Ecosystems

Rubber Algae Help Create Artificial Reef; Could Combat Ocean Acidification
June 12, 2017 04:54 PM - Yale Environment 360

A team of European researchers is testing whether tiny artificial algae can help protect coral reefs in the Mediterranean Sea that are threatened by ocean acidification due to climate change. 

The small plastic structures are made of a non-toxic, highly elastic rubber, and are designed to mimic natural coralline algae. Like coral, coralline algae help form reef habitats for small invertebrates. 

Rubber Algae Help Create Artificial Reef; Could Combat Ocean Acidification
June 12, 2017 04:54 PM - Yale Environment 360

A team of European researchers is testing whether tiny artificial algae can help protect coral reefs in the Mediterranean Sea that are threatened by ocean acidification due to climate change. 

The small plastic structures are made of a non-toxic, highly elastic rubber, and are designed to mimic natural coralline algae. Like coral, coralline algae help form reef habitats for small invertebrates. 

Why Microplastic Debris May Be the Next Big Threat to Our Seas
June 9, 2017 03:53 PM - The California State University

Plastic, metal, rubber and paper are some of the materials that pollute the world's oceans, often in the form of soda cans, cigarette butts, plastic bags and bottles, and fishing gear.

Environmental and marine science specialists call it "marine debris," which, simply put, means anything in the ocean that wasn't put there by nature.

Recently, though, a new type of trash — microplastics — has become a focus for marine researchers, and they fear the impact of this type of debris may be especially dire.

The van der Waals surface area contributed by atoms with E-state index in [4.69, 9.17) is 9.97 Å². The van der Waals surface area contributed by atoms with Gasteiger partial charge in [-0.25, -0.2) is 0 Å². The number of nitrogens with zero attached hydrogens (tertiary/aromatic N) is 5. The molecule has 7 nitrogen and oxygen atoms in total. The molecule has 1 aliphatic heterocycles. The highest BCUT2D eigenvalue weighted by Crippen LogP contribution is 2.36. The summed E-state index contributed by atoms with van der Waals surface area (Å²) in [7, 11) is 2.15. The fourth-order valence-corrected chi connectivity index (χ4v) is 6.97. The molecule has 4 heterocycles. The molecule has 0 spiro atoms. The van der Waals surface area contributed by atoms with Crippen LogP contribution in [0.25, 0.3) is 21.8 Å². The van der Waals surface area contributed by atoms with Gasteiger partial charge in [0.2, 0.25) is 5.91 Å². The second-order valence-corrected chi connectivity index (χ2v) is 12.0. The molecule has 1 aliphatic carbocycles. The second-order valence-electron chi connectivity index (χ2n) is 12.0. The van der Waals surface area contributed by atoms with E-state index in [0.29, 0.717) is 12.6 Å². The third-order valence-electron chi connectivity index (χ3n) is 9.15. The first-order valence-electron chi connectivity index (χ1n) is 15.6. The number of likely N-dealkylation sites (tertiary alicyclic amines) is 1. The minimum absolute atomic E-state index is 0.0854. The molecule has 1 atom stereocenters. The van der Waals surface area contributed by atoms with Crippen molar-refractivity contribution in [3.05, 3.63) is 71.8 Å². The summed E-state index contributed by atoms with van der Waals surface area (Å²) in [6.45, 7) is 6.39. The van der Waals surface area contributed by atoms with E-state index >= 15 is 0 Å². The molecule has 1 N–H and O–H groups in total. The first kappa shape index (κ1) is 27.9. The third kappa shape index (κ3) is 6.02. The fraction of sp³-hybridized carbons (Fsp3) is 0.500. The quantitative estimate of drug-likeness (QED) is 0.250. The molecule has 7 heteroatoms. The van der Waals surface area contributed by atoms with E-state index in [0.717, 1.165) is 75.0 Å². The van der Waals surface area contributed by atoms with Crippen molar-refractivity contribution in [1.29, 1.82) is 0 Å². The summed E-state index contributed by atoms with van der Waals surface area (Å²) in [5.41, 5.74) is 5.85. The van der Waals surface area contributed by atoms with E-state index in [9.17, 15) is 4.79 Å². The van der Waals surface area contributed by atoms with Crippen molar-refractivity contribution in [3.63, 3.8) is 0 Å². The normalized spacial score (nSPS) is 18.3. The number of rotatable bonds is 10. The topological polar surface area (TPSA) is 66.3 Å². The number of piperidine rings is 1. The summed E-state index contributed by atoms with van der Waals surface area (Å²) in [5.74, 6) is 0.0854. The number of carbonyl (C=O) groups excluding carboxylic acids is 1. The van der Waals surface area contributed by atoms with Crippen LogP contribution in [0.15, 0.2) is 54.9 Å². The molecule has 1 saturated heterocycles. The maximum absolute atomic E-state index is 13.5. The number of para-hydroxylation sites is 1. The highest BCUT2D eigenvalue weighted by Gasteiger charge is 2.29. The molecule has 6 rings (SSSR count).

Why Microplastic Debris May Be the Next Big Threat to Our Seas
June 9, 2017 03:53 PM - The California State University

Plastic, metal, rubber and paper are some of the materials that pollute the world's oceans, often in the form of soda cans, cigarette butts, plastic bags and bottles, and fishing gear.

Environmental and marine science specialists call it "marine debris," which, simply put, means anything in the ocean that wasn't put there by nature.

Recently, though, a new type of trash — microplastics — has become a focus for marine researchers, and they fear the impact of this type of debris may be especially dire. 

Fractal planting patterns yield optimal harvests, without central control
June 9, 2017 03:18 PM - Santa Fe Institute

Bali's famous rice terraces, when seen from above, look like colorful mosaics because some farmers plant synchronously, while others plant at different times. The resulting fractal patterns are rare for man-made systems and lead to optimal harvests without global planning. 

Lost ecosystem found buried in mud of southern California coastal waters
June 9, 2017 01:43 PM - University of Chicago

Paleontologists investigating the sea bed off the coast of southern California have discovered a lost ecosystem that for thousands of years had nurtured communities of scallops and shelled marine organisms called brachiopods.